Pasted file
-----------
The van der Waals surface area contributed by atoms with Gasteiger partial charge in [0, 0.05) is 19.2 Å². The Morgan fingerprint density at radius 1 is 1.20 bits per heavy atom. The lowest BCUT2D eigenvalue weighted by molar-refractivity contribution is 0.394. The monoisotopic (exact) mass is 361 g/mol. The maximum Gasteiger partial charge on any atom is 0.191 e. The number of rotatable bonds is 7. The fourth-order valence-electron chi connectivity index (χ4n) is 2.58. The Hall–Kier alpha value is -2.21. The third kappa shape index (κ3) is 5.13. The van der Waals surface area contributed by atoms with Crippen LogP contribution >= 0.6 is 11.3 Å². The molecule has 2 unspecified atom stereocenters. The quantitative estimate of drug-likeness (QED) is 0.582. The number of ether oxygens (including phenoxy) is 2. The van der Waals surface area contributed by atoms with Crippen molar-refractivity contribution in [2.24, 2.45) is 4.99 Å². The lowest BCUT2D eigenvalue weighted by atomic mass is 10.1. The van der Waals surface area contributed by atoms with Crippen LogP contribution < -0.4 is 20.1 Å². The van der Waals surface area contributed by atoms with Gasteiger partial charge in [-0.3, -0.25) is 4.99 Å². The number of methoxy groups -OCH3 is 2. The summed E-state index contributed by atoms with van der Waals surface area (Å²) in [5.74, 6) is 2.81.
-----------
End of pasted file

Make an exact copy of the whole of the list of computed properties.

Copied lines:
The van der Waals surface area contributed by atoms with Gasteiger partial charge in [0, 0.05) is 19.2 Å². The Morgan fingerprint density at radius 1 is 1.20 bits per heavy atom. The lowest BCUT2D eigenvalue weighted by molar-refractivity contribution is 0.394. The monoisotopic (exact) mass is 361 g/mol. The maximum Gasteiger partial charge on any atom is 0.191 e. The number of rotatable bonds is 7. The fourth-order valence-electron chi connectivity index (χ4n) is 2.58. The Hall–Kier alpha value is -2.21. The third kappa shape index (κ3) is 5.13. The van der Waals surface area contributed by atoms with Crippen LogP contribution >= 0.6 is 11.3 Å². The molecule has 2 unspecified atom stereocenters. The quantitative estimate of drug-likeness (QED) is 0.582. The number of ether oxygens (including phenoxy) is 2. The van der Waals surface area contributed by atoms with Crippen molar-refractivity contribution in [2.24, 2.45) is 4.99 Å². The lowest BCUT2D eigenvalue weighted by atomic mass is 10.1. The van der Waals surface area contributed by atoms with Crippen LogP contribution < -0.4 is 20.1 Å². The van der Waals surface area contributed by atoms with Gasteiger partial charge in [-0.3, -0.25) is 4.99 Å². The number of methoxy groups -OCH3 is 2. The summed E-state index contributed by atoms with van der Waals surface area (Å²) in [5.74, 6) is 2.81.